Orange Alert

Humanities Center Examines Issues of 'Broad Societal Concern'

Upcoming guests include Barefoot College’s ‘Bunker’ Roy and Meagan Fallone

April 20, 2016, by Rob Enslin

Sanjit "Bunker" Roy and Meagan Fallone
Sanjit "Bunker" Roy and Meagan Fallone

The Syracuse University Humanities Center in the College of Arts and Sciences concludes its spring series with appearances by several luminaries, including social entrepreneurs Sanjit “Bunker” Roy and Meagan Fallone.

“We’re ending our season on a high note,” says Vivian May, director of the Humanities Center and associate professor of women’s & gender studies in A&S. “In addition to extending the Syracuse Symposium series, this year’s spring schedule is breaking ground with bold, new lectures, workshops, and seminars. Common to all of them are issues of broad societal concern, worthy of public and academic attention.”

All events are free and open to the public, unless otherwise noted. For more information, visit or call 315-443-7192.

Upcoming events include the following:

Friday, April 22 (Earth Day)
Mini-Seminar (sold out): “’Barefoot’ Solutions: Networking Rural India and a Global Initiative”
9 a.m. to noon
Room 341, Eggers Hall

Friday, April 22
"Moonlighting Discourse Series: Ethics and Earth Day," with Quentin Wheeler, president of the SUNY College of Environmental Science and Forestry, and Samuel Gorovitz, professor of philosophy and former dean of A&S at Syracuse
7 p.m. to 9 p.m.
Gateway Center, SUNY-ESF (1 Forestry Dr., Syracuse)
Registration required; click here to register

Syracuse Symposium continues its “Networks” theme with several events featuring Sanjit “Bunker” Roy, founder and director of Barefoot College in Northern India, and Meagan Fallone, CEO of Barefoot College International. Presented in conjunction with Earth Day, their talks focus on “barefoot solutions” to solar energy, water, education, connectivity, health care, handicrafts, and the empowerment of women.

Organizers: The South Asia Center in the Moynihan Institute of Global Affairs in the Maxwell School of Citizenship and Public Affairs, the Humanities Center (A&S), the South Asia Program at Cornell University, and SUNY-ESF

Co-Sponsors: A&S; the School of Architecture; the School of Education; the Whitman School of Management; the Women in Science and Engineering (WiSE) program, co-administered by A&S and the College of Engineering and Computer Science; the Democratizing Knowledge Collective (A&S); The Renée Crown University Honors Program (A&S); the David B. Falk College of Sport and Human Dynamics; the departments of Geography (Maxwell and A&S) and Art & Music Histories (A&S); and the Department of Philosophy’s Undergraduate Ethics Program (A&S)

Paul Arras
Paul Arras

Wednesday, April 27
The Central New York Humanities Corridor Seminar by Paul Arras
Noon to 1 p.m.
Room 304, Tolley Humanities Building
Registration required; RSVP by Monday, April 25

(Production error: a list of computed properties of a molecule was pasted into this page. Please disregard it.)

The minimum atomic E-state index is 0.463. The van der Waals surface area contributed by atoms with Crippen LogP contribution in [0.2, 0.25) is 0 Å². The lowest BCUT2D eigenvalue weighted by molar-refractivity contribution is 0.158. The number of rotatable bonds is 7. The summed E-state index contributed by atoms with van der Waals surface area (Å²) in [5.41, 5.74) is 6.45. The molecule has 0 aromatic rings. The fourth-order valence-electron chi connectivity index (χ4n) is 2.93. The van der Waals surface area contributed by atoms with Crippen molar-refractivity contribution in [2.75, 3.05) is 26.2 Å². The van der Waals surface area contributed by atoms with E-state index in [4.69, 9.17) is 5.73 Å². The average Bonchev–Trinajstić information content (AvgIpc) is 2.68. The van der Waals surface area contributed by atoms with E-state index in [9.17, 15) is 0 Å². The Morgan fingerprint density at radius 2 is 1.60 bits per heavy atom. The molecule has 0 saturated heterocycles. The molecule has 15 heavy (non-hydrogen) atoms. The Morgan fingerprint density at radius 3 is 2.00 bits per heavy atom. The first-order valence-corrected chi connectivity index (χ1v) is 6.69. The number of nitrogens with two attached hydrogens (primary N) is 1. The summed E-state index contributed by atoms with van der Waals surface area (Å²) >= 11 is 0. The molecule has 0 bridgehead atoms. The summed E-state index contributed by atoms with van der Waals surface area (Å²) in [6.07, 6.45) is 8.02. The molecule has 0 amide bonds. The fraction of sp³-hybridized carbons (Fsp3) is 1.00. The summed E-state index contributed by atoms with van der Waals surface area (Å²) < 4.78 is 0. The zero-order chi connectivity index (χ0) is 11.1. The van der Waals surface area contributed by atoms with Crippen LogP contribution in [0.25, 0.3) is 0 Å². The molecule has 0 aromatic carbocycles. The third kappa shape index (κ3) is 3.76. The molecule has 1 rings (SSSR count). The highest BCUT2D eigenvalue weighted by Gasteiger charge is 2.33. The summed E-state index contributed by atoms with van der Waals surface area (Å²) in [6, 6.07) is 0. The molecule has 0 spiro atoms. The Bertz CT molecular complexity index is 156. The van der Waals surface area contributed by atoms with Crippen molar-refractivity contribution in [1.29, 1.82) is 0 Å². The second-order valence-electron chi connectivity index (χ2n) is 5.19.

Paul Arras is this year's New York Council for the Humanities' Graduate Student Public Humanities Fellow and a Ph.D. candidate in history in the Maxwell School. He will discuss his role in developing a podcast about people and places in Syracuse's Near Westside neighborhood. Light refreshments provided.

Co-Sponsors: The CNY Humanities Corridor, the Humanities Center, the New York Council for the Humanities, and Daniel and Joanna Rose

Alan Rutenberg
Alan Rutenberg

Wednesday, May 4
Alan Rutenberg, Humanities Fellowship Advisor (The University of Tennessee, Knoxville)
Workshop 1: “Effective Applications for Humanities Funding & Fellowships: A Substantive Approach”
2:30 p.m. to 4:30 p.m.
Peter Graham Scholarly Commons (room 114), Bird Library

Based in UT Knoxville's Office of Research & Engagement, Rutenberg explores strategies for conceptualizing and crafting compelling, competitive proposals for humanities funding and fellowships, involving such organizations as the National Endowment for the Humanities, the American Council of Learned Societies, the Guggenheim Foundation, and the American Academy in Rome. Supported by A&S and the Office of Research.

Thursday, May 5
Workshop 2: “A First Step in Humanities Competitions: Short-Term Fellowships at Humanities Research Libraries”
9:30 a.m. to 11 a.m.
Room 304, Tolley Humanities Building

Rutenberg discusses how short-term residencies may serve as a pivotal step in pursuing larger awards and appointments. Supported by A&S and the Office of Research; coffee provided.

Thursday, May 5
Workshop 3: “Fulbright Fellowships for Faculty: A Strategic Approach”
2:30 p.m. to 4 p.m.
Peter Graham Scholarly Commons (room 114), Bird Library

Rutenberg explains key considerations for submitting a successful proposal to the Fulbright Program—suitable for faculty across the disciplines, including the liberal arts, communications, law, visual and performing arts, education, and management. Supported by A&S and the Office of Research.

Friday, May 6
Workshop 4: “Humanities Fellowships for Recently Tenured Faculty: An Introduction and Incitement”
9:30 a.m. to 11 a.m.
Room 304, Tolley Humanities Building

Rutenberg reviews strategies for pursuing fellowships for recently tenured humanities faculty, with emphasis on projects of broad scope and high significance. Supported by A&S and the Office of Research; coffee provided.

All four professional development workshops are free and open to the public; registration is not required.

The Humanities Center, located in the Tolley Humanities Building, is a hub of humanities research, fellowships, and public programming.

Media Contact

Robert M Enslin